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In Case You Missed It!

CURA Health Policy Profiles™ is a newly-released comprehensive resource detailing the health care backgrounds and policy positions of 65 new members of the incoming Congress. It is available for free in both e-book and searchable database and includes the profiles of Diana Harshbarger (R-TN), a PharmD, owner of specialty pharmacy and member of the National Community Pharmacy Association, and Jerry Carl (R-AL), a specialty pharmacy business owner.
The Get The Medications Right Institute (GTMRx) workgroups have developed a set of Tools from Our Experts to advocate for medication management reform. These tools are designed to be useful resources for all stakeholders, and we believe these will be vital to optimize medication use through CMM in practice. We encourage you to share them, post them and use them to advocate for medication management reform. Get a sneak peek at these guidance documents here. (Note: In January, website enhancements will include a sortable feature.)
Primary care physicians face overwhelming pressure right now—and not just because of the pandemic. Even in the best of times, we ask too much from them. Instead of letting them be healers and diagnosticians, we make them responsible for every aspect of patient care. A large part of that responsibility is finding the right medication for the right patient. Not only is this a huge burden on the doctor—it’s also the wrong approach to medication management. We must address the burden and we must improve medication outcomes. After all, 73.9% of primary care visits involve medication prescribing. Read more here.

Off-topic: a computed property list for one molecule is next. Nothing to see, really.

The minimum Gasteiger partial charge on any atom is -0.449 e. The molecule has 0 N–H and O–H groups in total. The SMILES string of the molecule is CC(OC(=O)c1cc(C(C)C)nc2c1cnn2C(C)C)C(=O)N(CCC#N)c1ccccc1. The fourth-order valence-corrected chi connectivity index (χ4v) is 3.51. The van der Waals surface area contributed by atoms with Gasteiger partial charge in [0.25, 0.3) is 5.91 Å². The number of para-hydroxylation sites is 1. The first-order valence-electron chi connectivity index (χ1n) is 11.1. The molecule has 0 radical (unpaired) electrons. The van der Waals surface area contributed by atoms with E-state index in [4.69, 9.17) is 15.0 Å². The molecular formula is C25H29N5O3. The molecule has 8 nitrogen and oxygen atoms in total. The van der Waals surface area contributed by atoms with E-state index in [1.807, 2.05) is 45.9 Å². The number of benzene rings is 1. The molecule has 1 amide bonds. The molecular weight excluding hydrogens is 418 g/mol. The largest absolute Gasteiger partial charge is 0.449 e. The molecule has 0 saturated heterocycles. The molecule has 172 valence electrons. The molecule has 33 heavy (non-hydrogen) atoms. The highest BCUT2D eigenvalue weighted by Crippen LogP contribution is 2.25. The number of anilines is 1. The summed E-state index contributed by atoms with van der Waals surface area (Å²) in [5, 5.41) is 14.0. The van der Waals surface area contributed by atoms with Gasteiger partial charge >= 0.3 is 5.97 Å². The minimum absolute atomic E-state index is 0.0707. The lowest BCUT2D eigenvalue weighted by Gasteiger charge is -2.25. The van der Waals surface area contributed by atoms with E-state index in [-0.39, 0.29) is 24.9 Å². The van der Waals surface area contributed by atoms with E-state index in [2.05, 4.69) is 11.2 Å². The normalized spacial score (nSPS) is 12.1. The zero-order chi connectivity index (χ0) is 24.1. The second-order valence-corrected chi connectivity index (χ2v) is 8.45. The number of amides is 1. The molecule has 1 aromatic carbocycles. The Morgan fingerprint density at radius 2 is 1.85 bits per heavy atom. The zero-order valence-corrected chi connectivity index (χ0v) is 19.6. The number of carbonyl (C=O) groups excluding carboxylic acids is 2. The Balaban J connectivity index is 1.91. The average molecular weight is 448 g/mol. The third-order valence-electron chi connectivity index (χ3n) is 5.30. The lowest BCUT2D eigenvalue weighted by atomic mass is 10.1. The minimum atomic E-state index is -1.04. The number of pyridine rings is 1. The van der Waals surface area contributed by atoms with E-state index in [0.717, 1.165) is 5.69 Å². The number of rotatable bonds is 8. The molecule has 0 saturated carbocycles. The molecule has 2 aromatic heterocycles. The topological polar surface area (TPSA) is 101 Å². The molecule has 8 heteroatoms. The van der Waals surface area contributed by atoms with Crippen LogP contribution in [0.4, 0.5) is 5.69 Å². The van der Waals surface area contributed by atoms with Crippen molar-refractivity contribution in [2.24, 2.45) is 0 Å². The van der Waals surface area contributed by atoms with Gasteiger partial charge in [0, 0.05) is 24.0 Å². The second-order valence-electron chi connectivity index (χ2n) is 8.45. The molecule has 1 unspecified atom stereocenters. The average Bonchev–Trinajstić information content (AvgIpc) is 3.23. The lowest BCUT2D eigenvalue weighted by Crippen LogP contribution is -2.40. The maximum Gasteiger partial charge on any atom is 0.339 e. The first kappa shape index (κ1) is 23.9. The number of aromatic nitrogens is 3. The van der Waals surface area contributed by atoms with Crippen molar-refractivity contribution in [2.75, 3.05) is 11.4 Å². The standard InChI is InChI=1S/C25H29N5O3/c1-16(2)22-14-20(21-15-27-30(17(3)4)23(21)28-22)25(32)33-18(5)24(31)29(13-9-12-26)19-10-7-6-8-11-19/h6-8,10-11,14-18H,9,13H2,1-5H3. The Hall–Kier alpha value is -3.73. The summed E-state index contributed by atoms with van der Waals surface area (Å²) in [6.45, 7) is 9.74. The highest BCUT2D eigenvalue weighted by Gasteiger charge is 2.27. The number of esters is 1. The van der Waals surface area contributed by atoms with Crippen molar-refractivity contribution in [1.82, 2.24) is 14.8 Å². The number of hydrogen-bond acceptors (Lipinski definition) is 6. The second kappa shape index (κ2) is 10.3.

In a recent episode, GTMRx executive director Katie Capps appeared on GenXy’s Precision Insights Podcast. The series consists of inspiring conversations around precision medicine with industry thought leaders and innovators where they share the most cutting-edge technologies, processes and initiatives in precision and personalized medicine. ?Katie discussed some common myths around CMM, how it differs from MTM, how PGx can be used to optimize medication and how we can integrate PGx into the CMM process to reap genomic and personalized medicine’s full benefits. Be sure to listen? here.
In November, 475 GTMRx signing members registered to attend our four-part Member Feedback series. These events showcased the tools developed from 140+ GTMRx experts on the following topics: how we pay, practice, use diagnostics and integrate technology. These tools are soon-to-be released guidance documents your organization can use to advocate for reform. Learn more about the events and watch the recordings here.
AmazonSmile is an easy way for 0.5% of your qualified purchases go to the GTMRx Foundation at no cost to you. And signing up is simple—go to smile.amazon.com and select “Get the Medications Right Foundation” as your charity of choice. If you prefer to directly donate instead, you can do so here.
Adding the foundation on AmazonSmile will help us continue to provide no cost educational webinars, issue briefs, weekly news briefs and promote the need for transformation of our current system of medication use through social media campaigns.
The GTMRx Institute is supported by our Founding Funders, Executive Members and Strategic Partners.
  See past issues of our weekly news brief here